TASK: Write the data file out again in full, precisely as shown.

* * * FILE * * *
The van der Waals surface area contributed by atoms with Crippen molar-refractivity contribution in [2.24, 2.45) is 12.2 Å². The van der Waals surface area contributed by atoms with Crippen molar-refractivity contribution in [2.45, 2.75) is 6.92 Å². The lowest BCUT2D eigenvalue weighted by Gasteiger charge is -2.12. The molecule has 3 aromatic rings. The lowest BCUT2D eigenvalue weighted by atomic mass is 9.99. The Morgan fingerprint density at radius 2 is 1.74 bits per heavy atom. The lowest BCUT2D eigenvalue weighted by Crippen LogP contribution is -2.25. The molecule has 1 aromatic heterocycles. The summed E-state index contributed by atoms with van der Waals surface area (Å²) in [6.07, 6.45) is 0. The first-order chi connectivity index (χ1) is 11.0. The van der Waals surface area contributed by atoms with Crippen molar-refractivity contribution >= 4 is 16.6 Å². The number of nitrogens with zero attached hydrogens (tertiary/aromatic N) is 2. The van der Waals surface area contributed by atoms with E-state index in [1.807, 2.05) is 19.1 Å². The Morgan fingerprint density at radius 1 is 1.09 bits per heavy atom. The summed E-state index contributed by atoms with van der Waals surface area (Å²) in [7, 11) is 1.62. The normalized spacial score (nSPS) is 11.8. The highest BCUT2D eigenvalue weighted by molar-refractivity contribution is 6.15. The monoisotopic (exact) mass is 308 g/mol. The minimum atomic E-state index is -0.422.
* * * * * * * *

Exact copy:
The van der Waals surface area contributed by atoms with Crippen molar-refractivity contribution in [2.24, 2.45) is 12.2 Å². The van der Waals surface area contributed by atoms with Crippen molar-refractivity contribution in [2.45, 2.75) is 6.92 Å². The lowest BCUT2D eigenvalue weighted by Gasteiger charge is -2.12. The molecule has 3 aromatic rings. The lowest BCUT2D eigenvalue weighted by atomic mass is 9.99. The Morgan fingerprint density at radius 2 is 1.74 bits per heavy atom. The lowest BCUT2D eigenvalue weighted by Crippen LogP contribution is -2.25. The molecule has 1 aromatic heterocycles. The summed E-state index contributed by atoms with van der Waals surface area (Å²) in [6.07, 6.45) is 0. The first-order chi connectivity index (χ1) is 11.0. The van der Waals surface area contributed by atoms with Crippen molar-refractivity contribution >= 4 is 16.6 Å². The number of nitrogens with zero attached hydrogens (tertiary/aromatic N) is 2. The van der Waals surface area contributed by atoms with E-state index in [1.807, 2.05) is 19.1 Å². The Morgan fingerprint density at radius 1 is 1.09 bits per heavy atom. The summed E-state index contributed by atoms with van der Waals surface area (Å²) in [7, 11) is 1.62. The normalized spacial score (nSPS) is 11.8. The highest BCUT2D eigenvalue weighted by molar-refractivity contribution is 6.15. The monoisotopic (exact) mass is 308 g/mol. The minimum atomic E-state index is -0.422.